BEVERLY — The Beverly bookmobile is out of commission, but its librarian is not.
The deteriorating vehicle failed inspection two weeks ago, and Linda Caravaggio has been making the rounds in her silver Nissan Sentra, delivering books from her back seat.
"She's hauling bags around and doing her best," Library Director Pat Cirone said. "She's a tremendous librarian who goes above and beyond."
The bookmobile, a 20-year-old bus that delivers books, tapes and CDs to people who can't get out to the library, needs tires, brakes and rust repairs.
"It wasn't just one minor thing," Cirone said. "There's a list."
Rough estimates for repairs are $3,000, which will come out of the city's library budget — not the $70,000 raised so far for a new vehicle, which is expected to cost about $150,000.
The Beverly Public Library has been raising money for a new bookmobile for the past two years. It's no secret that the vehicle is in bad shape — Caravaggio often drives around in the winter with a space heater, and at the beginning of the month it was in the shop for making some weird noise going uphill.
After those repairs, Cirone didn't expect it to fail inspection.
"It's something I've sort of been dreading," she said. "But because it's passed so well the past couple years, yes, I was surprised."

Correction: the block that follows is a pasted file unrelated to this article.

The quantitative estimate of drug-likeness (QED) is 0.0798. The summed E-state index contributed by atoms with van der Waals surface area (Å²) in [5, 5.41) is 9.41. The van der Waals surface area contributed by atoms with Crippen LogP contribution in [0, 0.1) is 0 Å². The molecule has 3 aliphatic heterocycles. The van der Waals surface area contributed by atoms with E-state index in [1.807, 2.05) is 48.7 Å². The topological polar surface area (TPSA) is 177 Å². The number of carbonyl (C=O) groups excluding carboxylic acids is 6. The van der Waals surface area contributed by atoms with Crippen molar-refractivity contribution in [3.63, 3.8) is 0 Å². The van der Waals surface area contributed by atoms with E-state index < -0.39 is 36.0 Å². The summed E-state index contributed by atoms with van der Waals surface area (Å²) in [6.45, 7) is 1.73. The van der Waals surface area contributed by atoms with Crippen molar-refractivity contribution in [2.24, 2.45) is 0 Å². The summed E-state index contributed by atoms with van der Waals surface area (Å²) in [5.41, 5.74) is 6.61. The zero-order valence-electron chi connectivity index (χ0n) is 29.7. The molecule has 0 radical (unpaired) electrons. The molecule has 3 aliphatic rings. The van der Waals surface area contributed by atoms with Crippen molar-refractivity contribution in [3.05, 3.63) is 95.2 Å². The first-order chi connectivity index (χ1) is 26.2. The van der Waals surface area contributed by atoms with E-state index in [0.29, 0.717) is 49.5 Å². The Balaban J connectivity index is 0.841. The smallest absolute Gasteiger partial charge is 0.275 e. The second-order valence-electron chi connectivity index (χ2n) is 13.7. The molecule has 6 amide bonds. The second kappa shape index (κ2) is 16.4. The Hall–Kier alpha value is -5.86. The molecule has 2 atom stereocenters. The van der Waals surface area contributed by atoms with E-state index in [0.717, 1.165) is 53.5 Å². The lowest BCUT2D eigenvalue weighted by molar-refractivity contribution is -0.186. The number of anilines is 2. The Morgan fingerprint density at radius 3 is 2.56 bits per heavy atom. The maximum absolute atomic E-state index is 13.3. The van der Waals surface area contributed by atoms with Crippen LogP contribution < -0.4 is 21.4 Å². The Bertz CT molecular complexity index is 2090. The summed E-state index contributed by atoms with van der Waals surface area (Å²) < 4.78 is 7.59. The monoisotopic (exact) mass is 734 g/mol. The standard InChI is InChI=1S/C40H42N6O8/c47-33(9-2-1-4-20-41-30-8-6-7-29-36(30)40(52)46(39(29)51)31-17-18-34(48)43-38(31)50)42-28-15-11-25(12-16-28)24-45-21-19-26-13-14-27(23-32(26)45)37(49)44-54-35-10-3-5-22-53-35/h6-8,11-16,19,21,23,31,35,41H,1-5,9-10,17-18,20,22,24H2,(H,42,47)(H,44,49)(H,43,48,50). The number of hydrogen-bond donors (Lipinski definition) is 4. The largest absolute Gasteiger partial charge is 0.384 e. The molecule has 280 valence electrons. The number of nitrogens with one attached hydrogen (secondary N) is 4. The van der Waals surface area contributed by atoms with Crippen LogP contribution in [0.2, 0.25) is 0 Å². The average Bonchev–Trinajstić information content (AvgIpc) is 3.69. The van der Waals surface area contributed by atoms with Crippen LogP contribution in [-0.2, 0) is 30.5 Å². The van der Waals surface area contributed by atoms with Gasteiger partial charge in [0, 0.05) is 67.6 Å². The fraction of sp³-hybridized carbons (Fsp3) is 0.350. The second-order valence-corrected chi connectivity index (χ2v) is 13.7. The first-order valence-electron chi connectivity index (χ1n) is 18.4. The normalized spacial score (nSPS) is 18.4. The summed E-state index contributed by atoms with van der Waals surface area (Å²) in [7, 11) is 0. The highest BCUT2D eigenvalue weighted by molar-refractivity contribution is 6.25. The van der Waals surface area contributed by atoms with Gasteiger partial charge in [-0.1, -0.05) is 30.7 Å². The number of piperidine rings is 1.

The decision to fix it was not a difficult one, Cirone said. The bookmobile accounts for a little more than 16 percent of the library's circulation, delivering about 60,000 items a year. That's about the circulation of a small-town library.
"Easily," Cirone said. "And it's just one person."
Caravaggio stops at schools and senior housing, ensuring that shut-ins and people who can't easily get to the library receive books.
Caravaggio said since the bookmobile's been broken, she's scaled back her normal route and sticks more to assisted-living facilities and schools. A lot of the street stops have been put on hold.
"I'm targeting people that can't get to the library," she said.
The books she piles into her car are often the ones that teachers and other patrons requested, or "I know what they like," she said.
Cirone said she doesn't know how long it will take to get the vehicle repaired but hopes to have it up and running again as soon as possible.
"Usually when it's off the road," she said, "it's only for a few days."
Staff writer Cate Lecuyer can be reached at clecuyer@salem news.com.